NY
I would also want to check every connection to make sure my ground was up to par. Might as well pay me to install it after that check. ;)
 

Sierrasparky

Senior Member
Location
USA
Occupation
Electrician ,contractor
Why would a EC ever take responsibility for work done by others that 1 are not performed by experieinced tradesman or 2 inspected by a trained professional.
 

ronaldrc

Senior Member
Location
Tennessee
I am absolutely unsure as to why Legal Counsel has determined in my state that installing conduit is NOT electrical work. Somehow they have extrapolated from the code that until conduit has wire in it it is merely tubing and does not require supervision of a licensed electrician or an electrical inspection. I find this decision absolutely ludicrous and quite frankly have no idea as to why they feel qualified to interpret the National Electrical Code in the first place. My question is does anyone else have experience with this happening and also what is your opinion on this issue.

I realize employment is at a all time low.

I don't have a problem if that is the motive.

Except the problems below

When something goes wrong and result in tens of thousands of dollars
of damages fingers are going to be pointing every where.

Our justice system is already a shambles from being overloaded they don't need
this extra load which will be paid by the tax payers. And we don't need this extra
tax burden either.

Just more work for Lawyers and more minimum wage jobs for the poor is what
this will lead to. And with less qualified Electricians shrinks the middle class even
more.

But I repeat my fist post.

What about liability?

If you have a fire or explosion that's caused by a bad conduit installation, is*
it going to automatically be the Electrical Contractors fault as fires are now?

Or are the Lawyers getting low on work again, look at whats happen to Medical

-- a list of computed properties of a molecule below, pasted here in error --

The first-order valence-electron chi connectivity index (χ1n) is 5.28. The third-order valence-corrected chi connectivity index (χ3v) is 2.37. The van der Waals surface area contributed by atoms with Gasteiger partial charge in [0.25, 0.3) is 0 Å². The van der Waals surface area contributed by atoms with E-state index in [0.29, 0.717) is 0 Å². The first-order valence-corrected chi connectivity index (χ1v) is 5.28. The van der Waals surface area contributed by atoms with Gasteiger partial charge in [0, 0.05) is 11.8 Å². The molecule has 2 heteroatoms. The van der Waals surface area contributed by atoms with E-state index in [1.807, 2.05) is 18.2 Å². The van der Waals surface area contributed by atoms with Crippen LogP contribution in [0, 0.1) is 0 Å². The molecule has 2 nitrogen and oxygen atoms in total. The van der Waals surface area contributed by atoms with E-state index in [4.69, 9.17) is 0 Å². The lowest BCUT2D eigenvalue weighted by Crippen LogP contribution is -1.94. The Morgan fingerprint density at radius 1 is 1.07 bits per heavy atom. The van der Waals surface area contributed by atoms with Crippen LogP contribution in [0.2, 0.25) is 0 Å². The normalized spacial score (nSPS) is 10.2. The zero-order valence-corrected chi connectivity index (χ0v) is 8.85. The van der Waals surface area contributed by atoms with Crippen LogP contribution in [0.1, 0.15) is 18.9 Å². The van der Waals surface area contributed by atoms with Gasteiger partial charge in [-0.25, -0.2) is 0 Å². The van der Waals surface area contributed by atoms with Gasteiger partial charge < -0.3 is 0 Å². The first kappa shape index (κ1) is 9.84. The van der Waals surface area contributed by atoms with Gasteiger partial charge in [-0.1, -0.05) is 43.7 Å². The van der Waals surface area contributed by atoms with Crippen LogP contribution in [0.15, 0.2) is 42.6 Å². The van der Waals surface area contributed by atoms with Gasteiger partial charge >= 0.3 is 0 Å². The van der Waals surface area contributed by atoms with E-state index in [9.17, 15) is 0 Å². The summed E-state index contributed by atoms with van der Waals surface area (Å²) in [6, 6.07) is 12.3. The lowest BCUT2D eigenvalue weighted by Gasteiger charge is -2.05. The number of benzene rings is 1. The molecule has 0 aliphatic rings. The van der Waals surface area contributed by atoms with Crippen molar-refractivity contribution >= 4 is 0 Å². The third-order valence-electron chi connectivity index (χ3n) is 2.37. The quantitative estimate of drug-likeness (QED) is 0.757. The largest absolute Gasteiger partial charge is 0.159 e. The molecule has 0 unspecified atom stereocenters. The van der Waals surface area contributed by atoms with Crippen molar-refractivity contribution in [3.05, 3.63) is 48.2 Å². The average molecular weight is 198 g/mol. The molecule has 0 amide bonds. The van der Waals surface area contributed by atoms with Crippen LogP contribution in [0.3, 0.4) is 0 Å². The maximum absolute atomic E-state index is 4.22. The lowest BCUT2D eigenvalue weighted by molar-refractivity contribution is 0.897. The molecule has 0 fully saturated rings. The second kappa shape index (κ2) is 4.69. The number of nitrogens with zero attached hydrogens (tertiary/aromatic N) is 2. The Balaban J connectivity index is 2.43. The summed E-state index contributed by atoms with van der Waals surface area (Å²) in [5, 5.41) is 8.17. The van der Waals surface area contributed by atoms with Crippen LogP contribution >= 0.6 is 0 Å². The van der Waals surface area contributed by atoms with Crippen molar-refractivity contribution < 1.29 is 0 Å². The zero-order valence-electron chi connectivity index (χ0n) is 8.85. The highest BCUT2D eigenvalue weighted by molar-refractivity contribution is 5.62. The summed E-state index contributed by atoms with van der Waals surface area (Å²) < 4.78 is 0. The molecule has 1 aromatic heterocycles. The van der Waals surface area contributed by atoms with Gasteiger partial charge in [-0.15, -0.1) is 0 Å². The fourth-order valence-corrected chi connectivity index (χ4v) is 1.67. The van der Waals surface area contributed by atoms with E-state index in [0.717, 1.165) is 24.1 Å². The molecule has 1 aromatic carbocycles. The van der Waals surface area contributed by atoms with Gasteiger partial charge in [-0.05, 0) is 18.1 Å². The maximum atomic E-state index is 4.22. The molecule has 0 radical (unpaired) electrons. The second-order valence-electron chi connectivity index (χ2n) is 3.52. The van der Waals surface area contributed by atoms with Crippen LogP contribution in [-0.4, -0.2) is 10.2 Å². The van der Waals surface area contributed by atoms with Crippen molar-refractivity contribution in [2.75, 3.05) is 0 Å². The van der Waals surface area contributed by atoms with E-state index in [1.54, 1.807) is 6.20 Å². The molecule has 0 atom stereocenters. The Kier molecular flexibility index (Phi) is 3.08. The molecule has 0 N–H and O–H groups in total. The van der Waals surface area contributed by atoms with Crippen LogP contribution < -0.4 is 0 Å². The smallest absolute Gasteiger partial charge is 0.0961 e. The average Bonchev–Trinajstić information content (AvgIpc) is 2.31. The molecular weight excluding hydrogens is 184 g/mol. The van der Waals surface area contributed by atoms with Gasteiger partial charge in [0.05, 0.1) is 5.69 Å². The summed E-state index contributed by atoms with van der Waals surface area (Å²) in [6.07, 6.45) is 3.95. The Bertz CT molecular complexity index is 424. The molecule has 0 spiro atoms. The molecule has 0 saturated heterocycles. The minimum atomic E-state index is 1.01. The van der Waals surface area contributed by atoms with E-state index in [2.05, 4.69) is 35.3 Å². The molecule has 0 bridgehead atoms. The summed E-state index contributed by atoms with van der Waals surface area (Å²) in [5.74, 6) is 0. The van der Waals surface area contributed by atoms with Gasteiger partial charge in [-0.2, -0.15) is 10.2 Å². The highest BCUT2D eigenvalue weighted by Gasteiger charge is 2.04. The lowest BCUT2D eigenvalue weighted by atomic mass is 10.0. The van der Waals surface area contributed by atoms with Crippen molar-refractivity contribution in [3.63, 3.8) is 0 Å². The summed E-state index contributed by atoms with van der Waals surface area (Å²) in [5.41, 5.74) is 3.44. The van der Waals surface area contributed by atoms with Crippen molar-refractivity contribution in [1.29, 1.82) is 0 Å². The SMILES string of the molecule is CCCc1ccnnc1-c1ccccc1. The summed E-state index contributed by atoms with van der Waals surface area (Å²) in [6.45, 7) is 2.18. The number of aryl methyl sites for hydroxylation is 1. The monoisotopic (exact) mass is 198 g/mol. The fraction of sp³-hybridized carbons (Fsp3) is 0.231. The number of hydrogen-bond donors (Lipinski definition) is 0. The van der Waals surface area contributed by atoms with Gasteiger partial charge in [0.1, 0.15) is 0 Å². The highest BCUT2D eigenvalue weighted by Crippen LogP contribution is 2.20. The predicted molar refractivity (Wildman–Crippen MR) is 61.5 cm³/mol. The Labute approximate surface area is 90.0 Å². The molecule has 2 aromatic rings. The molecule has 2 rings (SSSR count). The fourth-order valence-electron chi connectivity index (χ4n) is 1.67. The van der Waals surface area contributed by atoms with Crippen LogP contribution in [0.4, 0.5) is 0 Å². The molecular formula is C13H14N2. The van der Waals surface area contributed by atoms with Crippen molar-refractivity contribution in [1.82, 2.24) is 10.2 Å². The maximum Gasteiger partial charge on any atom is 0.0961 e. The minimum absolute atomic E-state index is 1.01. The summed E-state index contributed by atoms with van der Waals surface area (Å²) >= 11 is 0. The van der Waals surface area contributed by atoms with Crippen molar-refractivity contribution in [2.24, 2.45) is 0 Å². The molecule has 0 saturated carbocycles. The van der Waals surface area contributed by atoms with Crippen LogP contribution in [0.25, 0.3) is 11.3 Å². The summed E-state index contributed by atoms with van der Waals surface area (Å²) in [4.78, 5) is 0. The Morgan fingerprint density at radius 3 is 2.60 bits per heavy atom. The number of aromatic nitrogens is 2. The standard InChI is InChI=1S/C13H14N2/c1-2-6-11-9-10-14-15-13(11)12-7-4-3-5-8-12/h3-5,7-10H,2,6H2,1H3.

this is one reason why Insurance is so high.

Ronald :)
 

kwired

Electron manager
Location
NE Nebraska
I say let whoever wants to install conduits install them, but if you want to pull conductors through a "raceway" then the qualified person needed to install the conductors also needs to install the "raceway". Together the raceway and conductors are part of the electrical system. If someone wants to install a chase that may happen to be a tubular system in which a qualified person can pull their "raceways" or "cables" through - then by all means let them do so.
 

ronaldrc

Senior Member
Location
Tennessee
What comes next if this becomes wide spread ?

Anyone that can read can learn to read a plan easy.

Will they be pulling our conductors and installing our switches and receptacles?

Do you really think the CEO's of the larger shops care,they would love to pay
lower wages.

That leaves the qualified Electricians with only making more complex taps and control work only,
just a little more difficult but not so much.
 

MichaelGP3

Senior Member
Honestly running conduit or EMT is not in my mind electrical work. In the states I work it has been traditionally considered so but I can see the argument that it is not.
Honestly, in my mind it is, and I can't see the arguement that it isn't.

I worked on a hospital job where the electricians did not deburr the all of the emt during the install. When the wiring could not be landed due to it not being able to pass a megger test, we knew who to point the finger at. In a situation where a 3rd party installed the conduit, that 3rd party could say "This is the electricians fault (bad pun, sorry) for furnishing bad wire."

The damaged conductor(s) could be grounding far away from the burr(s) that caused the problem(s) in the first place.

I can see why legal counsel got involved. They make more money when blame is more difficult to apportion.